Where to stay around Lymington?

Our 2018 accommodation listings offer a large selection of 1,217 holiday lettings near Lymington. From 385 Flats to 384 Studios, find unique self catering accommodation for you to enjoy a memorable holiday or a weekend with your family and friends. The best place to stay near Lymington is on HomeAway.

What are the most popular points of interest and landmarks to stay near when travelling to Lymington?

HomeAway offers a large selection of holiday accommodations near great places in Lymington. From HomeAway travellers, the most popular points of interest to stay near are:

  • Lymington Pier Ferry Port: 2,091 holiday lettings
  • St Barbe Museum and Art Gallery: 2,075 holiday lettings
  • Lymington Pier Station: 2,095 holiday lettings
  • Lymington Town Station: 2,081 holiday lettings
  • Brockenhurst Manor Golf Club: 1,595 holiday lettings

But there are many other points of interest around Lymington listed on HomeAway where you can find your place to stay. Please use our search bar to access the selection of holiday rentals available near the point of interest of your choice.

Can I rent Flats in Lymington?

Yes, of course. HomeAway offers 385 Flats in Lymington. Our other popular types of Lymington holiday rentals include:

  • Studios: 384 self catering accommodations
  • Cabins: 375 self catering accommodations
  • Cottages: 375 self catering accommodations

But you can also enjoy a great stay in one of our other holiday rentals including Bungalows and more.

Can I find a holiday accommodation with pool in Lymington?

Yes, you can select your preferred holiday accommodation with pool among our 77 holiday homes with pool available in Lymington. Please use our search bar to access the selection of holiday rentals available.

    Multi-talented Lymington

    Yachtsmen (and women) and walkers and lovers of the beautiful South Coast of England have been flocking to Lymington for years. With its mooring spots and trio of marinas, it's a fine place to furl the sails and rest after tacking across the Solent. But that's not all. Lymington holiday rentals also offer a base within sight of the celebrated New Forest. There, petrolheads can seek out the purring engines of the National Motor Museum in Beaulieu, hikers can delve into primeval woods and families can visit farms and castles and country estates.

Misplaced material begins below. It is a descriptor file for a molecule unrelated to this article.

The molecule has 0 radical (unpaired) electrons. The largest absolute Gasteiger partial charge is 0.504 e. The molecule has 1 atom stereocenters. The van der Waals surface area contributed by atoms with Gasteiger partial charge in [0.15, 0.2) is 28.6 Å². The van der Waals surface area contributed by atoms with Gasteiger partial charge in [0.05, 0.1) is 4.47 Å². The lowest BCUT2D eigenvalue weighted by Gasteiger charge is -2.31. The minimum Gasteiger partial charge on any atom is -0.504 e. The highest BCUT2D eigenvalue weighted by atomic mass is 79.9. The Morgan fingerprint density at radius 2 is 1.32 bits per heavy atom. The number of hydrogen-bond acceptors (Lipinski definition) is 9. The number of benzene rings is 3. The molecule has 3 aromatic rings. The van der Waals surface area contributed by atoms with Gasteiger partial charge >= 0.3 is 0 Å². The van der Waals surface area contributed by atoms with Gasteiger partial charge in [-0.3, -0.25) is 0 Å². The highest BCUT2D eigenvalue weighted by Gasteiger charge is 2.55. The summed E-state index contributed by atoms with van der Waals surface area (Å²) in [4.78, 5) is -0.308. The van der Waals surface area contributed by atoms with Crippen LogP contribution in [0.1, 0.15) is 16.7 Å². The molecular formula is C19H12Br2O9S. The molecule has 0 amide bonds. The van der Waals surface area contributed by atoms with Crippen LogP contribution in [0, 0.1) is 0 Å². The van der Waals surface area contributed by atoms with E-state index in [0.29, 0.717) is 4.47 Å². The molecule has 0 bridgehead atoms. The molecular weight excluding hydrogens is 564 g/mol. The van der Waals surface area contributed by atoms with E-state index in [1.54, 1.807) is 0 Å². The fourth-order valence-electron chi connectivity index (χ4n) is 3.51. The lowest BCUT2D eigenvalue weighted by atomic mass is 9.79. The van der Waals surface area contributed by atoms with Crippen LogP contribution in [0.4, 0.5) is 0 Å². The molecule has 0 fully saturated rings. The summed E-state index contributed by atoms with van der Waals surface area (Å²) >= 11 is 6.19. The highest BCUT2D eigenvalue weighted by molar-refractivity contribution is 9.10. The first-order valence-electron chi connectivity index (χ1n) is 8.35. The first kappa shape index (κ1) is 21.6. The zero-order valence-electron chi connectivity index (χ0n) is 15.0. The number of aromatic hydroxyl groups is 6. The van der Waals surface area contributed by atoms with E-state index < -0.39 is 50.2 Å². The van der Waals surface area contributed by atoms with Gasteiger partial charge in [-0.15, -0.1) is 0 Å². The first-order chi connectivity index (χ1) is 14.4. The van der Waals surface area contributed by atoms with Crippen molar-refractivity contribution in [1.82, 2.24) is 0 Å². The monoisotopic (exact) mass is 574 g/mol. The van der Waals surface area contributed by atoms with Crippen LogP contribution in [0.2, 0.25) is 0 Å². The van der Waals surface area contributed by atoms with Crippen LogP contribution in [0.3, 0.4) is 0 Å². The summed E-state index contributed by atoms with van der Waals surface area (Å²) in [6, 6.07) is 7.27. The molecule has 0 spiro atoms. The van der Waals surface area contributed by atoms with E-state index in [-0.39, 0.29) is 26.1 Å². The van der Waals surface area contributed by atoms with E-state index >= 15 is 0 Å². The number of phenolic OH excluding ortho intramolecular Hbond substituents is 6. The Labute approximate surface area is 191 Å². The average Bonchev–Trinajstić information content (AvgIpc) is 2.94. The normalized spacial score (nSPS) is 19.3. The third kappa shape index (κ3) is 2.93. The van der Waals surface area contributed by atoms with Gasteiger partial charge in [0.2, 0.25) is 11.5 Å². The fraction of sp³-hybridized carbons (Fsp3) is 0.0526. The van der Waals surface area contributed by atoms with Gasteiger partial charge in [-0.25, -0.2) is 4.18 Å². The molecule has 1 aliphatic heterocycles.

A very English adventure in Lymington

    Lymington might just be the perfect place to launch an outdoorsy adventure through the English countryside. It's got both the sea and woodland parks right on its doorstep, meaning you can find yourself spotting wild ponies on windblown heaths one day and feel the swell of the waves hitting your face the next. Throw in a yearly seafood festival in August, and a clutch of hearty seaside pubs and eateries, and it's easy to see why Lymington holiday rentals are in such high demand.

    Motors and moss-caked woods in Lymington

    There's simply no ignoring the duo of world-class attractions that lurk just to the north of Lymington. The New Forest National Park kicks things off. That's a wild wonderland of downs and woods and glades clad in moss – a mecca for hikers from winter to spring to summer to autumn. It's also the home of the National Motor Museum, in Beaulieu. You can head there to see heritage landmarks and manicured gardens, and to uncover everything from vintage F1 cars to classic scooters.

    Lymington bustles when the sailors come

    Pretty little Lymington and its marinas really start swinging with the peak of the sailing season in the summertime. It's normal that Lymington holiday rentals get booked up from May, while the most popular days for riding the waves, feasting at seafood festivals and hiking in the New Forest don't really finish until August or September. That said, you could consider bagging a cosy little English cottage for the cold winter months, between December and March, if only to snuggle up all warm while the rain lashes the windows and the woods outside.

    Lymington – between water and woods

    Lymington's really managed to fashion its sailor-outdoorsy image, because of its location on a little inlet on the South Coast. Ferries and yachts drift one way, out to conquer the swells of the Solent and tack around the coves and dramatic cliffs of the Isle of Wight. Meanwhile, walkers and nature lovers go in the other direction. They make for the New Forest National Park, where landscapes of moorland are trodden by long-haired ponies, deer stalk the woods and blooms of bluebells glow sapphire in deserted valleys.